Re: McKinley: princess tales/dark crystal/puss n' boots

From: Eli Grantaire <>
Date: Thu Jul 08 1999 - 21:40:43 PDT

>does anyone know if gail carson levine's "the princess tales" are any good?
>(i think she has three books out so far - _ella enchanted_, _the fairy's
>mistake_, and _the princess test_)

I read Ella Enchanted and while it was very sweet, I can't say that I really
thought much of it. I believe it won a children's book award or two, but
I'm not sure which. (Gee, I'm being helpful today.) Haven't read either of
the others though.

While I'm on the topic, there's a really good book by Eleanor Farjeon (I
don't remember if I spelled her first name correctly) that's a retelling of
Cinderella called The Glass Slipper. At least I think that's what it was
called. The prose tends to rhyme withitself, which I personally like, but
some find it slightly singsongy. All the same, I recommend it!

If you've not read Beagle's The Last Unicorn, on which the movie was based,
it's also really awesome! : ) Actually, I love all of his books . . . but
the Last Unicorn is truly special. I haven't seen LadyHawke, but there's a
novelization of it by Joan D. Vinge, whose work I also rather enjoy.

>lastly, can someone please give me a brief synopsis of "puss n' boots"? as
>cat lover i feel that i should know the story, but i'm too lazy to actually
>go get the book from the library...

I'm fairly sure you've heard the story before. It starts out like most
stories, a father on his deathbed bequeaths to his eldest son his farm and
lands, to his second son some money, but to his youngest son only a cat,
Puss. Naturally the young man is somewhat discontent. The cat tells him
not to fear, but to buy him a pair of boots and a nice suit and all will be
well. The young man does so (well, wouldn't you follow the instructions of
a talking cat?) and the cat goes off to court with a brace of pheasants.
Puss presents his gift to the king as a present from the Marquis de Carribal
(er, I think that's his name) and the king is suitably impressed and
expressed his desire to meet this Marquis. Puss promises the king he shall,
all in good time.

Next Puss instructs his master to go bathing in a lake nearby where the king
passes in his carriage each day. Meanwhile, Puss takes his master's clothes
and hides them. When the king rides by in his carriage, Puss leaps out
crying, "Thief! Thief!" It turns out the Marquis de Carribal's fine clothes
have vanished while he bathed and the king is only too happy to provide the
Marquis with a suit of his own. Now suitably dressed, the Marquis is free
to make a good impression on the king and his lovely daughter, also
conviently out for a ride. Puss invites the king to ride through is
master's lands while he runs on ahead to prepare the Master's house to
recieve guests. While the Marquis charms the King and Princess, Puss runs
ahead to talk to the farmers working in the fields ahead.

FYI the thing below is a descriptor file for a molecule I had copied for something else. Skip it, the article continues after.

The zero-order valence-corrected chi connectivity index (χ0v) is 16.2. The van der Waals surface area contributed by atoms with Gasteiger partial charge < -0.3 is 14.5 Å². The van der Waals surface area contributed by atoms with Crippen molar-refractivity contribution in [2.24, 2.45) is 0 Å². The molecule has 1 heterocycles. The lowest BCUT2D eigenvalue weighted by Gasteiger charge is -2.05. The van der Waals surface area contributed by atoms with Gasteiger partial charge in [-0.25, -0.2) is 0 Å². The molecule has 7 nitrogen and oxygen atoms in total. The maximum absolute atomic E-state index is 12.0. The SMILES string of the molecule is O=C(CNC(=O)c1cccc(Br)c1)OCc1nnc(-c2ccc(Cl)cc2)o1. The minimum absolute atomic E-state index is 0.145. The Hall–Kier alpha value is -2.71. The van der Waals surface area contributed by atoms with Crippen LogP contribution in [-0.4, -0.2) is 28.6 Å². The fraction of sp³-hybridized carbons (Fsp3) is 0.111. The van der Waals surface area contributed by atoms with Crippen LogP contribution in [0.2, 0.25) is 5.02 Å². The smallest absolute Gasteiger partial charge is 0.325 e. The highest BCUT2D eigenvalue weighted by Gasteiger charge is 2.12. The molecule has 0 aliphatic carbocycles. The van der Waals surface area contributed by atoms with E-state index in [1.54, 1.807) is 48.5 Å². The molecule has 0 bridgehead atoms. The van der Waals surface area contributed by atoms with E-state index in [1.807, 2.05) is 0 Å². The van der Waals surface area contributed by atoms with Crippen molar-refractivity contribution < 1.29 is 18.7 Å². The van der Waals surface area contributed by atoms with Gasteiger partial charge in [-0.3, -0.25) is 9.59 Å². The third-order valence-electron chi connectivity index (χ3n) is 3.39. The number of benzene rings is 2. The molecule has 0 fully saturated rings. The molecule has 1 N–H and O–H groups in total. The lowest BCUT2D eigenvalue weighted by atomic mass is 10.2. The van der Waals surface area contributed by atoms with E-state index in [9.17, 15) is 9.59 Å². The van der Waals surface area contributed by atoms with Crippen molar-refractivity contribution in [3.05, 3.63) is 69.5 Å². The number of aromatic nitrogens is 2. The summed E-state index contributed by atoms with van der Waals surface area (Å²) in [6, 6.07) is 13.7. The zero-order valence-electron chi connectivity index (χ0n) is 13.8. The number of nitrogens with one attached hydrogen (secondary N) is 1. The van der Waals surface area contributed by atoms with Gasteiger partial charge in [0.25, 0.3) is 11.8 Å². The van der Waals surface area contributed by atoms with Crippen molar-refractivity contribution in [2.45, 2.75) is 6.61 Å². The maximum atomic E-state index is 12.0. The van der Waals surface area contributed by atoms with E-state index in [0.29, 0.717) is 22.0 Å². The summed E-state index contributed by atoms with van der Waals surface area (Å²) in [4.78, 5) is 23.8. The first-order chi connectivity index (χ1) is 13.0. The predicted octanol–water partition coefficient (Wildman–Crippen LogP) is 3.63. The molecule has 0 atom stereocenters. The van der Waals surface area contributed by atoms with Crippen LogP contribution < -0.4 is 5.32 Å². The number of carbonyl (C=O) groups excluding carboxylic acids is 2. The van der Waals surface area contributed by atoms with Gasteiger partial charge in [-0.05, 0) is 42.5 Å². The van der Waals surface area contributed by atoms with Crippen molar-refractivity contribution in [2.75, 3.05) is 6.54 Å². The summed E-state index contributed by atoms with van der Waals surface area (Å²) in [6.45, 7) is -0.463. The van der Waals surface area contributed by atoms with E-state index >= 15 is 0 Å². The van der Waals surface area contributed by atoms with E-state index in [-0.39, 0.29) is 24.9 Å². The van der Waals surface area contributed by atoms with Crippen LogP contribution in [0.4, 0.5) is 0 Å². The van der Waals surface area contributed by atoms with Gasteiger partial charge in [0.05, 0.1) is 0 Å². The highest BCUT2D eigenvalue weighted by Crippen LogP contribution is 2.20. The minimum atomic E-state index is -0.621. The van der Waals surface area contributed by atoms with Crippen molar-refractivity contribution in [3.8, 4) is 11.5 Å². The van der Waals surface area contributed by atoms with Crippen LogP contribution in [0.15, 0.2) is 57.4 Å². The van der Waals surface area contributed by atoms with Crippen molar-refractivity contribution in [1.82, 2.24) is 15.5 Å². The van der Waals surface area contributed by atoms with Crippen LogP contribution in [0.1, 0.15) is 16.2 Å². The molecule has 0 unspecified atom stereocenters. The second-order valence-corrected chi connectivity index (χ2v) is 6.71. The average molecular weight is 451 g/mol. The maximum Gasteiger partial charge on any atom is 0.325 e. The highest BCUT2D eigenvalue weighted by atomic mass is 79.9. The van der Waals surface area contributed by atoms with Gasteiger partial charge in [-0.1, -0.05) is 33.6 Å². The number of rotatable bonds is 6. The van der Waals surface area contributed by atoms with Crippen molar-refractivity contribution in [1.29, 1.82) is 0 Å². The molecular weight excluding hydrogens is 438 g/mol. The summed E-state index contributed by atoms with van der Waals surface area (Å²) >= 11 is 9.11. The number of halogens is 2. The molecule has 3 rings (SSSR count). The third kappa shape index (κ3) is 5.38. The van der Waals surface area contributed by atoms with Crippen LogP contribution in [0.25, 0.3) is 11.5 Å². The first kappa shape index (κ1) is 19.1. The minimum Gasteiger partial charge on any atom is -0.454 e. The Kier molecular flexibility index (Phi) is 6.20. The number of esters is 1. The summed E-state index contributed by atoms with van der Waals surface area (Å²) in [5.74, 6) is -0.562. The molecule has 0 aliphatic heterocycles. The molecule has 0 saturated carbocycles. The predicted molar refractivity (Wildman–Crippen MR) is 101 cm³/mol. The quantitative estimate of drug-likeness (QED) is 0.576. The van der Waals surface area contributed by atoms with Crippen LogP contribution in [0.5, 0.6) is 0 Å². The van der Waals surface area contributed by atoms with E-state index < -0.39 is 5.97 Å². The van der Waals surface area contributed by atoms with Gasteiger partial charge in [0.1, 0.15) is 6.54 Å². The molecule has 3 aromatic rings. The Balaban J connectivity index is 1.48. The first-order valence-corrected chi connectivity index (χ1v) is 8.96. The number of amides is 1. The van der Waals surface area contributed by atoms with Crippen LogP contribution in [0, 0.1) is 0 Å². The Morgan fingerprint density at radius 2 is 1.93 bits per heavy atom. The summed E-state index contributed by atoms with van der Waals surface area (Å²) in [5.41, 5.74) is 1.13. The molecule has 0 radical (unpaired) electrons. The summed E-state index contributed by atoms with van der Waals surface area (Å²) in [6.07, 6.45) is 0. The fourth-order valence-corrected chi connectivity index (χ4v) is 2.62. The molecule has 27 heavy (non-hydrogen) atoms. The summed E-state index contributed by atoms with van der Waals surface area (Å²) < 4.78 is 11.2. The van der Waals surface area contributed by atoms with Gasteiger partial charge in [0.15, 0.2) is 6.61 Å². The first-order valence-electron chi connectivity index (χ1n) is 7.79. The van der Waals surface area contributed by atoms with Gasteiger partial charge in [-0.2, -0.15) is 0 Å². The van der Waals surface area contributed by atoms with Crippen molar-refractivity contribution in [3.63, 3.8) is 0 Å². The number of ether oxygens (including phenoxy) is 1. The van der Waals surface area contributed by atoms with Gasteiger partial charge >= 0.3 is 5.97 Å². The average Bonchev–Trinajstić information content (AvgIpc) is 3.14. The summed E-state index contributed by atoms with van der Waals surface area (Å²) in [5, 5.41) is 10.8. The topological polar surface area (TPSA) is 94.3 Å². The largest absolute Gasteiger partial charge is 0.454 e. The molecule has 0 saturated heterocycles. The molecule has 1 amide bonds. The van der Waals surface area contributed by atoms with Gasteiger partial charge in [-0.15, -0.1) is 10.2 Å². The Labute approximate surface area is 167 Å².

"Who owns this land?" he asks.

"Why, the Giant beyond the hill," the farmer replys.

"From henceforth you shall call him the Marquis de Carribal," replies Puss
and the farmer is wise enough not to argue with a talking cat. So it is
with every farmer ahead until Puss reaches the giant's mansion. He
introduces himself as the messenger of the Marquis de Carribal who, hearing
of the giant's great wealth and magical powers, is curious to meet this
giant. The giant is suitably impressed and is none too humble of his magic.

"I can turn myself into any creature," he says proudly and shows off his
talent by transforming himself into a great lion. Puss looks skeptical.

Eager to impress Puss, the giant displays his talent further by becoming a
great bear, an eagle, and a tiger. Puss is still not impressed. "Oh," says
he, nonchalantly, "it is easy enough for one to become larger. The true
test is if you can become smaller than yourself. It is no great matter to
transform into a lion, but could you fit yourself into, say, the skin of a
mouse?" The giant is only too quick to please and with a pounce and a gulp,
Puss has found himself dinner.

As the king rides through the rich farmlands, he stops to ask each farmer to
whom the land belongs. And each is quick enough to answer with the name of
the Marquis de Carribal. The king becomes fonder of the young Marquis with
each passing mile. The princess becomes fonder of the young Marquis as
well, though her affections have very little to do with the farmland they
are passing. Soon enough, they reach a great mansion, Puss standing on the

"Welcome," says he, "to the home of the Marquis de Carribal." The king
grows fonder of the Marquis with each richly furnished room and it is not
very long before the Princess finds herself betrothed to the Marquis. The
king is happy, the Princess is pleased, the Marquis is content, and Puss is
more than a little smug. : )

I do believe that's the long version. The story changes a little from
teller to teller . . . but that's the general gist of it. : )


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Received on Thu Jul 8 21:43:34 1999

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